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  • A quick pointer


    I think many here are missing the required flexibility of the army list when talking about limitations or lack of them.

    Each army is subdivided into several categories. These categories ensure that armies used in the game can represent
    vastly different modes of play; from a single character and his hunting party to large armies numbering in their
    thousands clashing for the fate of the world, while still restricting the selection in such a way to enable players to enjoy
    a balanced gaming experience.


    The army list is not here only to represent large armies but a wide variety of force sizes depending how one imagines the scale of the game as explained in the Rulebook.



    Carry on :)

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  • DaveRaven wrote:

    Squirrelloid wrote:

    Chuck13 wrote:

    I can see your point. I do agree that right now there are many armies with cheerleaders in core used as just scoring units.

    But I just think that it's not the idea of the core tax that is wrong but the core units need to be beefed up so that they are useful in the armies. If every army have useable units in core then core tax would not be a problem.

    Thoughts?
    these are sort of equivalent things. If you make the core units better without changing their cost, you've reduced core tax because you get more for the same points.Similarly, you could leave core alone and jack up the price of everything else.

    Core tax ultimately destroys the value of core (that is, the benefit per point spent, relative to other uses of the same points). And that compels you to minimize core to whatever you're required to bring, and to find uses for core which don't involved 'measuring' it against your opponent's non-core (ie, using them as combat blocks), because they simply don't have enough performance value.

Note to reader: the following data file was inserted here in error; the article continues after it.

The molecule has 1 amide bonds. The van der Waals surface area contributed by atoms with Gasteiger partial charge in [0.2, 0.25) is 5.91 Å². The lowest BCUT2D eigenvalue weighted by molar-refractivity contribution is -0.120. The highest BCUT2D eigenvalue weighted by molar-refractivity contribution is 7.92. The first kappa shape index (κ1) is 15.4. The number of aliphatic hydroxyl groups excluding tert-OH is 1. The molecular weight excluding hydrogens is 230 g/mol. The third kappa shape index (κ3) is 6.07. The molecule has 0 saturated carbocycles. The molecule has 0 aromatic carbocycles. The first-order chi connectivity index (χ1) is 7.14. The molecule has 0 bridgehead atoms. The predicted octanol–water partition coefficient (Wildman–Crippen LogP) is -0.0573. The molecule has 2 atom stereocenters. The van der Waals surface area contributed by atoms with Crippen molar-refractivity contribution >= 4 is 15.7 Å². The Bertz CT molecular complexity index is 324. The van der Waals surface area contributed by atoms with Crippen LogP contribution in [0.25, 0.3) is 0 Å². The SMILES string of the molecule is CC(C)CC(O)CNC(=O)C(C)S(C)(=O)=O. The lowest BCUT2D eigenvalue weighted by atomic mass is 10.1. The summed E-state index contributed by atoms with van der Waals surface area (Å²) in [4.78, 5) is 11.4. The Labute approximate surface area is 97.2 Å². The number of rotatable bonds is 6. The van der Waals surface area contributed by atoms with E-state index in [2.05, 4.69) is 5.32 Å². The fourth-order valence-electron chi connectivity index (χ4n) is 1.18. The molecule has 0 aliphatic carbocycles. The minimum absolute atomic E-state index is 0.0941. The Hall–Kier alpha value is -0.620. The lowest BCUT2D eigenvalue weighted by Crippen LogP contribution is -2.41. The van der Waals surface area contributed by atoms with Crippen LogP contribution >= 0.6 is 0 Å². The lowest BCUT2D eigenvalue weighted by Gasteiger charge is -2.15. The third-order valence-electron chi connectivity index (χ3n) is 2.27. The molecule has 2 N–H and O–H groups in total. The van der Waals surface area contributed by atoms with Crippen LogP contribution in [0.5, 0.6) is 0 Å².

It seems to me, you are now just making 'crazy talk' to squash the creativity of players interested in this issue.
    How do you come to that conclusion? Nothing he is doing is crazy talk, he is clearly and logically explaining the issue, and clarifying terms and usage when necessary. what Squirrelloid said is completely correct. There is no difference between reducing core tax and making core usable. They both amount to the same exact thing just using a different name.

    So you cannot make core both worth it's points, while stating to leave core tax as it is, because those two concepts are diametrically opposed. The core tax is the reason core isn't worth it's points to begin with.
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  • Marcos24 wrote:

    It does exist and the explanation was that it's intended to make core units less points efficient compared to elite. Whether core units are overcosted or elites underscored (relatively speaking), the purpose is so that when looking at core infantry vs equal points elite infantry in that same faction, the elite is clearly more elite. That's the general idea and I don't think that specific example applies to all models, but more of a guideline when pricing core vs non-core
    To me:

    - core units should reflect the basis of an army - the "expected" units of said army.
    - special units should reflect specialization - filling more specialized roles opening up new strategies for the army.